First, I've started working with a publicist in the U.S. Obviously, this is also a cost but balanced against taking lots of trips to the U.S. it's the better option. Second, I've tried to become a lot more net-savvy than I was previously. And after Jane's example with the StS viral blogging last year, I've been trying to think up unique ways to use the net. With Visions of Heat, I started up a meme, where people can go into a draw to win an Amazon voucher just by answering a few fun questions.

I also do other things to reach readers &emdash; for example, I can't go to a bookstore and do a signing but I'll soon be offering signed bookplates on my website. I've already sent these out to bookstores that have requested them.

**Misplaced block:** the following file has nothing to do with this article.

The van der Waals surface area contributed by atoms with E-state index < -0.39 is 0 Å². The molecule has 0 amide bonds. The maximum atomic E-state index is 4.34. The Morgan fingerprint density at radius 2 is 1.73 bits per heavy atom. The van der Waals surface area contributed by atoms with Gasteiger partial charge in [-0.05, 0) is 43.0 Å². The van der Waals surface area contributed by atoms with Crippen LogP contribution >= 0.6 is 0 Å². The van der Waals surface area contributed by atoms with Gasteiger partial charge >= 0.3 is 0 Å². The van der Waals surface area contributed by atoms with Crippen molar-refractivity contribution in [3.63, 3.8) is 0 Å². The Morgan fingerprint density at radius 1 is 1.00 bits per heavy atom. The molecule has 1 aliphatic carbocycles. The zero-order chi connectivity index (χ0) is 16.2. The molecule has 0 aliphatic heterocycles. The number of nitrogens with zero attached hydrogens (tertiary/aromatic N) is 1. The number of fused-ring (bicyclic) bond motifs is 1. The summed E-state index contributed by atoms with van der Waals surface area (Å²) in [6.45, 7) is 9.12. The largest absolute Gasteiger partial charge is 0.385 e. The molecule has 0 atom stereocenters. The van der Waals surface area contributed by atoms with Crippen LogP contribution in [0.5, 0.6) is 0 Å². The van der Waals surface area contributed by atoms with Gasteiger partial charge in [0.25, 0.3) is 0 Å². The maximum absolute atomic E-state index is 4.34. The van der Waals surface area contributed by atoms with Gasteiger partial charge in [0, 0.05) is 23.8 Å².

As a writer who lives outside the US, do you attempt to make the characters to suit a more US based audience? Are there cultural differences that need to be addressed in a book?

No, I've never really had that problem. My natural voice has often been said to be American. Sometimes people don't like this if they want a NZ-flavored book, but writing for the market that I do, I think I'm very lucky.

What promotional efforts have you found to be most successful in reaching the US audience, other than writing an appealing book?

This is a giant learning curve for me, especially with my single titles, but I think that getting my books into the hands of booksellers, reviewers and readers prior to release has been important. I've given away a lot of ARCs, some from the publisher and some that I had made up. I don't have a huge promotional budget but this is where I choose to focus a lot of it. Any bookseller who wants an ARC, I get one to. Same for reviewers (including reader sites like this one).